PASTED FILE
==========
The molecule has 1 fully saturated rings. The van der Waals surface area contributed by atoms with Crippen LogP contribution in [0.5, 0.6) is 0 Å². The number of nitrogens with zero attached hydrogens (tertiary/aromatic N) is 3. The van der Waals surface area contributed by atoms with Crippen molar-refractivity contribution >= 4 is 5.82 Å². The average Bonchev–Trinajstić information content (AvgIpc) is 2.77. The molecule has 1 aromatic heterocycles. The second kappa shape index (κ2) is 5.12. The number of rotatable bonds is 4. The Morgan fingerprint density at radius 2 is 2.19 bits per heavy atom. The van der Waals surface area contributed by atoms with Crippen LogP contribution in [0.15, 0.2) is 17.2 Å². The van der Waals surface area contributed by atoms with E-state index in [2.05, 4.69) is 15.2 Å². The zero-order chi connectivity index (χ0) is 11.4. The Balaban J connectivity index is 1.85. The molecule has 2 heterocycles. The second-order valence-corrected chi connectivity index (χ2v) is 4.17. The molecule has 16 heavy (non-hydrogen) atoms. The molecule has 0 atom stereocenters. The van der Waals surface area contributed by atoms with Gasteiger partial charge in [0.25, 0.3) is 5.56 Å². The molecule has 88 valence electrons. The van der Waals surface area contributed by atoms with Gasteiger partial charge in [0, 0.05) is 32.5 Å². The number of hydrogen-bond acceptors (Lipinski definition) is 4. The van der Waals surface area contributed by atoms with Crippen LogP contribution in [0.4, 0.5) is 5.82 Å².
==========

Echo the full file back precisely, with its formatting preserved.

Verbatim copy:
The molecule has 1 fully saturated rings. The van der Waals surface area contributed by atoms with Crippen LogP contribution in [0.5, 0.6) is 0 Å². The number of nitrogens with zero attached hydrogens (tertiary/aromatic N) is 3. The van der Waals surface area contributed by atoms with Crippen molar-refractivity contribution >= 4 is 5.82 Å². The average Bonchev–Trinajstić information content (AvgIpc) is 2.77. The molecule has 1 aromatic heterocycles. The second kappa shape index (κ2) is 5.12. The number of rotatable bonds is 4. The Morgan fingerprint density at radius 2 is 2.19 bits per heavy atom. The van der Waals surface area contributed by atoms with Crippen LogP contribution in [0.15, 0.2) is 17.2 Å². The van der Waals surface area contributed by atoms with E-state index in [2.05, 4.69) is 15.2 Å². The zero-order chi connectivity index (χ0) is 11.4. The Balaban J connectivity index is 1.85. The molecule has 2 heterocycles. The second-order valence-corrected chi connectivity index (χ2v) is 4.17. The molecule has 16 heavy (non-hydrogen) atoms. The molecule has 0 atom stereocenters. The van der Waals surface area contributed by atoms with Gasteiger partial charge in [0.25, 0.3) is 5.56 Å². The molecule has 88 valence electrons. The van der Waals surface area contributed by atoms with Gasteiger partial charge in [0, 0.05) is 32.5 Å². The number of hydrogen-bond acceptors (Lipinski definition) is 4. The van der Waals surface area contributed by atoms with Crippen LogP contribution in [0.4, 0.5) is 5.82 Å².